The proposed paper examines the clash between two central features of the Old Russian (OR) grammatica system: pro-drop and 2nd position clitics. This clash has consequences for the analysis of Slavic clitic systems that have not been previously observed in the literature. Primary material is drawn from OR texts (our data and general analytical framework are taken from Choo 2003), and then we compare OR to parallel in modern Slavic languages with similar structural features (general theoretical background based on Franks and King 2000).
OR through the 16th century was a canonical pro-drop language (like the contemporary West and South Slavic languages). Therefore the grammatical subject, when pronominal, is regularly null unless emphasis, contrast, or other pragmatic factors force it to be overt.
(1) a. I __ pride v" slověni, ... 'And he reached the Slavs...'
b. #I on" pride v" slověni, ... [Primary Chronicle, 26]
Thus, the attested example (1a) is normal, while (1b) is anomolous unless there is a discourse reason to overrule the structural preference for pro-drop (# means anomolous in the supposed context).
At the same time, OR has a rich system of clitics (pronouns, auxiliaries, li, že, bo, etc.) which stand in 2nd position in the sentence, following the first stressed word or phrase.
(2) a. Igor" že nača knjažiti v" Kyevě...
‘Thus Igor' began to rule in Kiev...’
b. *__ že nača knjažiti v" Kyevě...
c. *Igor" nača knjažiti že v" Kyevě... (Primary Chronicle, 68)
Thus, in the attested (2a) the clitic cluster follows the initial stressed NP ....., whereas variants such as (2b) or (2c) never occur in our OR corpus.
We must also note that OR respects the general functional organization of the sentence familiar from the modern Slavic languages (we assume a generic theory of functional sentence perspective (FSP) as in Ковтунова 1976). Thus, thematic/old/given/background/generic elements come at the beginning of the sentence, whereas rhematic/new/communicatively dynamic elements come toward the end.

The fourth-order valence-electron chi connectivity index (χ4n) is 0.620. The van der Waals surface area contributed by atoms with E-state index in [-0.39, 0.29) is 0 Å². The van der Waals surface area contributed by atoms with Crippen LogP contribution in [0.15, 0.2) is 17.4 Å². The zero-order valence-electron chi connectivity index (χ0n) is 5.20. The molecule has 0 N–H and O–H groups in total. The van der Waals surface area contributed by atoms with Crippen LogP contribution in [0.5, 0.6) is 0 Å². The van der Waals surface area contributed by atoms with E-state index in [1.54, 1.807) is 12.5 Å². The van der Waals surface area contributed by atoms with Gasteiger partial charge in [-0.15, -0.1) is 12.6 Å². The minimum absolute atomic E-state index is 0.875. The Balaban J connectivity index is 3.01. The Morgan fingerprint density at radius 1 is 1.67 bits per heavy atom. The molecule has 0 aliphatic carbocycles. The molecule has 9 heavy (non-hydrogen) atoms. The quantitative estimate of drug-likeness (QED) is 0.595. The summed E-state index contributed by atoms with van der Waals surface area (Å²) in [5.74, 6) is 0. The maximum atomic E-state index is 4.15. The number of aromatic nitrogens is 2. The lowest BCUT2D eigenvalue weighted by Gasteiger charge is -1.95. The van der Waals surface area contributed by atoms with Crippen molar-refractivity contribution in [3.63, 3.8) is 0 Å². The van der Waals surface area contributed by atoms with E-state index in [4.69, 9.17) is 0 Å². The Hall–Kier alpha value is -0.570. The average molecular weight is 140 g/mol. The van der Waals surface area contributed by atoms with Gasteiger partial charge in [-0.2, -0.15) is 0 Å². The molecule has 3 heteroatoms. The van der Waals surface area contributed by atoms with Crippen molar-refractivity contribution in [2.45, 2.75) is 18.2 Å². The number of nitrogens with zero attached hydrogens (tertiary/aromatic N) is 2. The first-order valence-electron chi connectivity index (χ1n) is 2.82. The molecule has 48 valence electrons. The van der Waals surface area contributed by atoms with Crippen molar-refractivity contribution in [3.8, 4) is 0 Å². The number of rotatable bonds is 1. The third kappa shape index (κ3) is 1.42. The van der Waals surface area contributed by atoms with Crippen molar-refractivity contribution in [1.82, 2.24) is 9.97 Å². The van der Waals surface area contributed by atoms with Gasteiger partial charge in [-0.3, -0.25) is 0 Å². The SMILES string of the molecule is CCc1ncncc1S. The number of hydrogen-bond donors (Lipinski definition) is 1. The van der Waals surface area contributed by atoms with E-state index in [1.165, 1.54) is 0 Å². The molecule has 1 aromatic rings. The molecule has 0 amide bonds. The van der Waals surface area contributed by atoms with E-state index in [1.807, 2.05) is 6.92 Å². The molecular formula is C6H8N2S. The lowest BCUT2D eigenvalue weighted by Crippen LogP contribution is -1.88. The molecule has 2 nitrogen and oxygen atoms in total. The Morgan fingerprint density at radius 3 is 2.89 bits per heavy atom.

So the question arises: shouldn't these two structural principles come
into conflict in some possible sentences? What happens if a short sentence contains
a null pronominal subject and one or more clitics and there
is no other element in the sentence such is
communicatively suited for thematic fronting (such as an adverb or prepositional phrase)? In this abstract situation something has to give: a) the pronominal subject could become overt (i.e., neutral pro-drop is violated in order to prevent a violation of clitic-second); b) the clitics could stand in initial position (violating clitic-second in order to preserve pro-drop); or c) some other element could be fronted (disrupting the standard FSP organization of the sentence but preserving pro-drop and clitic-second).
In OR there are attested examples which can be argued to instantiate strategy (a), as in (3):
(3) I __ ochjuti plach', i reče: "Kdě se __ esm"?" Oni že rekoša emu: "V" Zviždeni gorodě." I __ vprosi vody, oni že daša emu, i __ ispi vody, ...
‘He [Vasil'ko] heard [her] weeping, and said “Where am I?” THEY replied "Zvižden." And he begged for water, and THEY gave him some, and he drank some water, ...’ (Primary Chronicle, 252)
But when informants for various modern Slavic languages are presented with contexts like (4), where this conflict arises starkly, they inevitably opt for strategy (c), as in (5):
(4) [Context] What did John do to his sister?
(5) a. Obidi ja. ‘[He] offended her.’ (Bulgarian)
b. #Toj ja obidi.
c. *Ja obidi.
The preferred strategy in (5a) involves fronting the verb, which is the rhematic focus of the answer. The clitic then follows it, even though it is no part of the rheme of the sentence. The specific import of this example depends upon the way one analyzes clitics (functional or lexical elements), but at the very least it does offer a surface disruption of neutral FSP sequencing.
A formal analysis of strategy (c) will be offered in terms of Optimality Theory, in which three constraints have the following relative rankings:
(6) Clitic-Second > Pro-Drop > FSP
We argue that this ranking reflects an essentially psycholinguistic fact of Slavic languages, based on the degree of subjectivity in the three phenomena:
Clitic-Second: a rigid, inviolable ordering constraint; no speaker subjectivity involved; no competing alternatives;
Pro-drop: subjectivity involved in terms of degree of emphasis, but it is a rather straightforward threshold choice based on a relatively simple, intuitive factor (witness the striking uniformity in pro-drop usage across the Slavic languages); only two alternatives (null/overt) available to speakers;
FSP: Highly subjective; subject to influence from multiple factors involving discourse, real-world circumstances, speaker psychology, etc.; multiple alternative word-orders.
We then return to other examples from OR which instantiate strategy (c), but with a richer supply of predicate elements, and show that OR patterns exactly like the modern Slavic languages in respecting the ranking in (6).
Choo, Sukhoon. The Decline of Null Pronominal Subjects in Old Russian. Ph.D. dissertation, Indiana University, 2003.
Franks, Steven and Tracy Holloway King. A Handbook of Slavic Clitics. New York: Oxford University Press, 2000.
Ковтунова, И. И. Современный русский язык: Порядок слов и актуальное членение предложения. Москва: Просвещение, 1976.